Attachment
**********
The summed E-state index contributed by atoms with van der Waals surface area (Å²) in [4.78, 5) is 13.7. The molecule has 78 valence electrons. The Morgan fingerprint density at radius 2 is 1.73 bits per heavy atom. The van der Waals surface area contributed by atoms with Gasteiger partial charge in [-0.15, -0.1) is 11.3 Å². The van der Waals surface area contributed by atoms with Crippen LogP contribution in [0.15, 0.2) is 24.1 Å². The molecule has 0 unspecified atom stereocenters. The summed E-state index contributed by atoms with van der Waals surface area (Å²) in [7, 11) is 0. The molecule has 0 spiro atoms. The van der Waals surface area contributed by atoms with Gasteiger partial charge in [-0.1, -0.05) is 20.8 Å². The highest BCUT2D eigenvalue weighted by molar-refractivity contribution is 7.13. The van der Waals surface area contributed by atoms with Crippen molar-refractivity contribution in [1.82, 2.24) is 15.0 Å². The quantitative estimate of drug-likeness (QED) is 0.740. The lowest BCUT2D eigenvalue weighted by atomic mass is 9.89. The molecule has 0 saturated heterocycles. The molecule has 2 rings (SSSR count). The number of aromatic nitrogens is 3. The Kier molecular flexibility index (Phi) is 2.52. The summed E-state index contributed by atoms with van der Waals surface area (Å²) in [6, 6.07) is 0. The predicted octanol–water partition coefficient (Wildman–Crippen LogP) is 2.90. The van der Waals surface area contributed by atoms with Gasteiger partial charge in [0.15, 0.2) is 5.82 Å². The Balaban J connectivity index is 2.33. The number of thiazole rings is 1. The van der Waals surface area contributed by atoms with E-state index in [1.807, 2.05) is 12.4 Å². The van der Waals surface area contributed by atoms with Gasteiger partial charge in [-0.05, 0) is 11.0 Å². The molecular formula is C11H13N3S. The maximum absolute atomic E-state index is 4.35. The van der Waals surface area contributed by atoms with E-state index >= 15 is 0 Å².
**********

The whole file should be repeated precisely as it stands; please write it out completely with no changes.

The summed E-state index contributed by atoms with van der Waals surface area (Å²) in [4.78, 5) is 13.7. The molecule has 78 valence electrons. The Morgan fingerprint density at radius 2 is 1.73 bits per heavy atom. The van der Waals surface area contributed by atoms with Gasteiger partial charge in [-0.15, -0.1) is 11.3 Å². The van der Waals surface area contributed by atoms with Crippen LogP contribution in [0.15, 0.2) is 24.1 Å². The molecule has 0 unspecified atom stereocenters. The summed E-state index contributed by atoms with van der Waals surface area (Å²) in [7, 11) is 0. The molecule has 0 spiro atoms. The van der Waals surface area contributed by atoms with Gasteiger partial charge in [-0.1, -0.05) is 20.8 Å². The highest BCUT2D eigenvalue weighted by molar-refractivity contribution is 7.13. The van der Waals surface area contributed by atoms with Crippen molar-refractivity contribution in [1.82, 2.24) is 15.0 Å². The quantitative estimate of drug-likeness (QED) is 0.740. The lowest BCUT2D eigenvalue weighted by atomic mass is 9.89. The molecule has 0 saturated heterocycles. The molecule has 2 rings (SSSR count). The number of aromatic nitrogens is 3. The Kier molecular flexibility index (Phi) is 2.52. The summed E-state index contributed by atoms with van der Waals surface area (Å²) in [6, 6.07) is 0. The predicted octanol–water partition coefficient (Wildman–Crippen LogP) is 2.90. The van der Waals surface area contributed by atoms with Gasteiger partial charge in [0.15, 0.2) is 5.82 Å². The Balaban J connectivity index is 2.33. The number of thiazole rings is 1. The van der Waals surface area contributed by atoms with E-state index in [1.807, 2.05) is 12.4 Å². The van der Waals surface area contributed by atoms with Gasteiger partial charge in [-0.05, 0) is 11.0 Å². The molecular formula is C11H13N3S. The maximum absolute atomic E-state index is 4.35. The van der Waals surface area contributed by atoms with E-state index >= 15 is 0 Å².